After Sutton and Taylor finished recounting their experience to sheriff Russell Greenwell, a force of 20 police officers accompanied the group back to the farm, including members of the city police, state troopers, deputy sheriffs and military police from the nearby Fort Campbell. Despite a thorough search of the surrounding area, police were unable to find any tracks or blood that might have come from the creatures, finding only bullet holes in the nearby trees to suggest an incident had taken place. While there were no sightings of a flying saucer either, one officer reported witnessing a meteor shower overhead.
After the police left at around 2 am, the family later reported that the creatures reappeared twice more that night. The first time, a window was destroyed by gunfire after one was seen looking in, and one appeared again a little after 4 am before finally disappearing for good. Sheriff Russell later opined that the families were clearly shaken and he believed that they had experienced something frightening, as well as claiming that the group were normally unlikely to contact police for any reason.
The story rapidly gained traction in the media with widespread coverage in both local and national publications. While the general description remained reasonably consistent, size estimates varied significantly, and it was during this explosion in press coverage that the description of green skin appears to have been added. A number of similar sightings were reported, including one from teenagers in nearby Evansville who reported seeing a group of ten creatures on the roof of their high school before driving them off by throwing rocks at them.
Another report came from local woman Darwin Johnson, who had previously reported being attacked by a water monster in the Ohio River a week previously. She now changed her story to include seeing a unidentified flying object shortly before going for a swim. Her previous account had been notably similar to a scene in the recently-released film ‘Creature From the Black Lagoon’ and it was generally assumed she was simply a fantasist.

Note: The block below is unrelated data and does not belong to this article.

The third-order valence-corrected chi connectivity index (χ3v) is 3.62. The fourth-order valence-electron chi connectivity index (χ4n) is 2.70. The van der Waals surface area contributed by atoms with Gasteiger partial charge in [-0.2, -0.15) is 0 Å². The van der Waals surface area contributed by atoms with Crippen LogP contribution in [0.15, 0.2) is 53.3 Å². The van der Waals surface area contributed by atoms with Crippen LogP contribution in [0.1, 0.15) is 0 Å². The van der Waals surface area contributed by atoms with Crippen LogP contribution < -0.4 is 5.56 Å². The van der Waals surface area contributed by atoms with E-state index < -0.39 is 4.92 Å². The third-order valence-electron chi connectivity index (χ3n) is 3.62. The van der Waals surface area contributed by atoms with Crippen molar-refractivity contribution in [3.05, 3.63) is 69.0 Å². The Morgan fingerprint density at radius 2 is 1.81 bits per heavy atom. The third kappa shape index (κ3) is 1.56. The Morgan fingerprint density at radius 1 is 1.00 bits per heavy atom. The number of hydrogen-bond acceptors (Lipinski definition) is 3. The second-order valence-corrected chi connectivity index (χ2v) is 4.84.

The general consensus amongst researchers is that the entire incident was either an elaborate hoax on the part of the family and subsequent copycats, or that the family were mistaken in their accounts. One popular theory is that the creatures seen were in fact great horned owls, which would be consistent with the description of large yellow eyes and pointed ‘ears’ (actually tufts of feathers called plumicorns). Some have suggested that the reason for the overreaction of the residents of the Sutton farmhouse is that they were drunk. Alternatively, they could have been startled by the meteor shower that was later seen by a sheriff’s deputy at the farm.
Some accounts of the incident claim that Air Force officers from Fort Campbell subsequently visited the farm to conduct investigations, but their is no real supporting evidence for this. Not least, Fort Campbell is a United States Army base, not Air Force. More outlandish explanations include a silver-painted monkey having escaped from a zoo or circus, or even the surviving simian participants of a test rocket flight that crashed in the area.